When Britain dubbed Herm Island too tiny to merit a post office, the islanders found a way to get that problem licked.
Postage stamps are lessons in history, politics, science, or geography packed onto a small piece of gummed paper. They’re also beautiful works of art. In Stamped we’re going coastal, with postal.
You know an island is small when it bans bicycles, its only hotel shuns clocks, and it created its own postage stamps after Britain’s General Post Office found that servicing the island wasn’t economical.
Herm Island, in the Bailiwick of Guernsey, one of the Channel Islands off the coast of Normandy, is two and a half kilometers long and just under a kilometer wide. Still, a steady stream of inhabitants has called it home, from sixth-century monks to today’s 60-odd residents. Grassy and idyllic with white sand beaches, reaching Herm takes a combination of planes, ferries, and taxis.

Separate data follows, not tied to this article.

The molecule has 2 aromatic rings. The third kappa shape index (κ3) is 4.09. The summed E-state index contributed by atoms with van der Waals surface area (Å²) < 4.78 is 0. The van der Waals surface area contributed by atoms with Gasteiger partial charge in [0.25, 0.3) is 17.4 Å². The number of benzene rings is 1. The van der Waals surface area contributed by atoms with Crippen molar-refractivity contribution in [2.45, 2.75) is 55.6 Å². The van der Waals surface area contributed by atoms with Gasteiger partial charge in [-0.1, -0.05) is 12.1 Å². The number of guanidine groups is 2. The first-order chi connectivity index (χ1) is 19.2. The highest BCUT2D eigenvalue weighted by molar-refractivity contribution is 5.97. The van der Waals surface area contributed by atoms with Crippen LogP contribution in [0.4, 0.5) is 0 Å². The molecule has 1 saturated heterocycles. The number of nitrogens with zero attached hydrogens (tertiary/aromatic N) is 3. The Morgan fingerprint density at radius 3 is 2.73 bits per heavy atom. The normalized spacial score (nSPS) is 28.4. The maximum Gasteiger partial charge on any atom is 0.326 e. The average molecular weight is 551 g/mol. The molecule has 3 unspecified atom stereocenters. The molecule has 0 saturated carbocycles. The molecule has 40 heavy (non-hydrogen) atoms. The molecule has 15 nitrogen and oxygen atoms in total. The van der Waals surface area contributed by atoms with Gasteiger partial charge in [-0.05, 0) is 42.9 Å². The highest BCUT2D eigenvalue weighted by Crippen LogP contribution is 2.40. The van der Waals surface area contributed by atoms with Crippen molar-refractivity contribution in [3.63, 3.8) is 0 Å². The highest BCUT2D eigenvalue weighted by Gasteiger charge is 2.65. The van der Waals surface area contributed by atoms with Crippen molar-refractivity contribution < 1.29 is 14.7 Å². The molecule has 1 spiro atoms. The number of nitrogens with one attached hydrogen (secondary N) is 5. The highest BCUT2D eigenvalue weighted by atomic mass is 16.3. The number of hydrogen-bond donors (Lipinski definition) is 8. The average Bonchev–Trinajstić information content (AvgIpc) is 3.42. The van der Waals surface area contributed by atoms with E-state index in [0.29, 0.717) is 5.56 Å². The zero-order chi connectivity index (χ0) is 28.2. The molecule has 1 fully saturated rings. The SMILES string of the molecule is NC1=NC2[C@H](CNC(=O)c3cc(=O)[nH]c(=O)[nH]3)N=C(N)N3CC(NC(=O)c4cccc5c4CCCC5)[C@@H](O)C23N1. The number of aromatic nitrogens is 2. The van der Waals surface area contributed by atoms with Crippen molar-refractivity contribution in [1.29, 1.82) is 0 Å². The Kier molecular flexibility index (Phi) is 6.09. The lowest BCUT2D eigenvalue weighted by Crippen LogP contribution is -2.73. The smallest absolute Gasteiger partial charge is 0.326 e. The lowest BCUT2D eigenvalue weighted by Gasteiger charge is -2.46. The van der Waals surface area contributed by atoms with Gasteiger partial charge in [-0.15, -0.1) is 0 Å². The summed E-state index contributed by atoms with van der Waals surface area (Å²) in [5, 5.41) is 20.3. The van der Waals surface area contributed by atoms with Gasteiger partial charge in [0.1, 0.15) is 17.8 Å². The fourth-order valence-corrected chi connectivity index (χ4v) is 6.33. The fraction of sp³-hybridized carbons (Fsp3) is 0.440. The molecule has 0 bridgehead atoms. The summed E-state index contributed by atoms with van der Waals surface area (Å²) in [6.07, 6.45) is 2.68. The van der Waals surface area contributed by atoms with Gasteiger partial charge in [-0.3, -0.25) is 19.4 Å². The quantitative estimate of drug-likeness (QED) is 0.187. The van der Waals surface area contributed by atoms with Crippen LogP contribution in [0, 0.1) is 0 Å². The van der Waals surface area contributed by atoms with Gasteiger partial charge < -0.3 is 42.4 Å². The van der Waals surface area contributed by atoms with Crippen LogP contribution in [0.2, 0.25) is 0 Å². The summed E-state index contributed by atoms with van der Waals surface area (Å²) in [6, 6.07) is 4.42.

Herm’s isolation is perfect for those seeking solitude, but, in the past, this made communication with the rest of the world challenging. Britain opened a sub-post office on Herm in 1925 and while the cost of running the post office was relatively low—after all, it was only open for half an hour a day—its British government overseers deemed it unproductive and closed the office in 1938.